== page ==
by John Rubino
When historians sort out this era of once-a-decade financial bubbles, they’ll marvel at how dissimilar the drivers of each boom were. The junk bonds of the 1980s were essentially leveraged tools for extracting wealth from companies. The dot-coms of the 1990s were vehicles for exotic new technologies and untested business models. The sub-prime mortgages and credit default swaps of the 2000s were semi-fraudulent fee-generation schemes.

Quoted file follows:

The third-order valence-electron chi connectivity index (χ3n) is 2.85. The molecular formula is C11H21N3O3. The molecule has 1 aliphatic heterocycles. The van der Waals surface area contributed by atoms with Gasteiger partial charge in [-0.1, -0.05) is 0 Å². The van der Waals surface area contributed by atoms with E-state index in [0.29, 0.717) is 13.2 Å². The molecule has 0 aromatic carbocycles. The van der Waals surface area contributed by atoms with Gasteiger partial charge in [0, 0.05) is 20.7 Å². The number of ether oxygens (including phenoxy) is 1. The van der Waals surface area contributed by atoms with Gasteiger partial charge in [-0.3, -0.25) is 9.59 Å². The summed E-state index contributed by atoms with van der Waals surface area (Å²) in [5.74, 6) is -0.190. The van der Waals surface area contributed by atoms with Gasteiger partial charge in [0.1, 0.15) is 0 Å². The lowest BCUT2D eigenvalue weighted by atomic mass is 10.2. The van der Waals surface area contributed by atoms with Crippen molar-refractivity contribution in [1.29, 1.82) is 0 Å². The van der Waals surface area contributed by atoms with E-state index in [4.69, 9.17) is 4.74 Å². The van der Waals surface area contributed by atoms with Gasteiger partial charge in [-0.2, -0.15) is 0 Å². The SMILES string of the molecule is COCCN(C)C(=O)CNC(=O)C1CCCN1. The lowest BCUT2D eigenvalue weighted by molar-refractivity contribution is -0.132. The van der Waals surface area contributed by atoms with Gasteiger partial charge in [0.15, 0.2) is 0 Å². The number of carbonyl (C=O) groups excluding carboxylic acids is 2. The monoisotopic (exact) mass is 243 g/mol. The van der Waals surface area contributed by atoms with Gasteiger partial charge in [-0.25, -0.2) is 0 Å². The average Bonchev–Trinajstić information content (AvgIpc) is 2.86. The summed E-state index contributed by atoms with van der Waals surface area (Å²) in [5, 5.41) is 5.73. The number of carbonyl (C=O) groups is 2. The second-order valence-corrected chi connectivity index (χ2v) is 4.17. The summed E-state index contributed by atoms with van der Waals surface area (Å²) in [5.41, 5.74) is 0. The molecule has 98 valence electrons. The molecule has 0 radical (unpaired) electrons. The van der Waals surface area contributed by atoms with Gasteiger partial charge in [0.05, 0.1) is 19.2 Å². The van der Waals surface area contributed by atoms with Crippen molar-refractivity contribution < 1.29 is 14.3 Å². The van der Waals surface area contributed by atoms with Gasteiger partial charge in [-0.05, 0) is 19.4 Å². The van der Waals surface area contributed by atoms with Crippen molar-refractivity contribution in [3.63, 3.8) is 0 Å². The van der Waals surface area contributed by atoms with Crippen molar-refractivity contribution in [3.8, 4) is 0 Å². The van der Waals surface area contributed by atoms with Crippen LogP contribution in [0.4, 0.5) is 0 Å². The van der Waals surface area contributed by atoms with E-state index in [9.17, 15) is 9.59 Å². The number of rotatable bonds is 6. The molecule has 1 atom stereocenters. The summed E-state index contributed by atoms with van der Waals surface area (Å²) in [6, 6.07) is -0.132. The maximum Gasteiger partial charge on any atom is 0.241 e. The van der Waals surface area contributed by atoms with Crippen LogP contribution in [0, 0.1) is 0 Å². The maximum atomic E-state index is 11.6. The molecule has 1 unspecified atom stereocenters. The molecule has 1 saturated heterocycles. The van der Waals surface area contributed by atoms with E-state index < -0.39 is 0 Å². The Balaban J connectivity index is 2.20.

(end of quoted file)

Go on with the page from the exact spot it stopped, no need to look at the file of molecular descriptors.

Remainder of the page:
All, in retrospect, were strange, unsteady foundations on which to build a global economy. But they look positively sane compared to the pillars of the current expansion: China and fracking.
As the true extent of China’s debt binge becomes apparent, the only reasonable reaction is awe. To cook the story down to its essence, the world’s biggest developing country decided to become developed in the space of a few years, borrowing nearly as much money as the entire rest of the world and using the proceeds to buy up every conceivable kind of industrial commodity.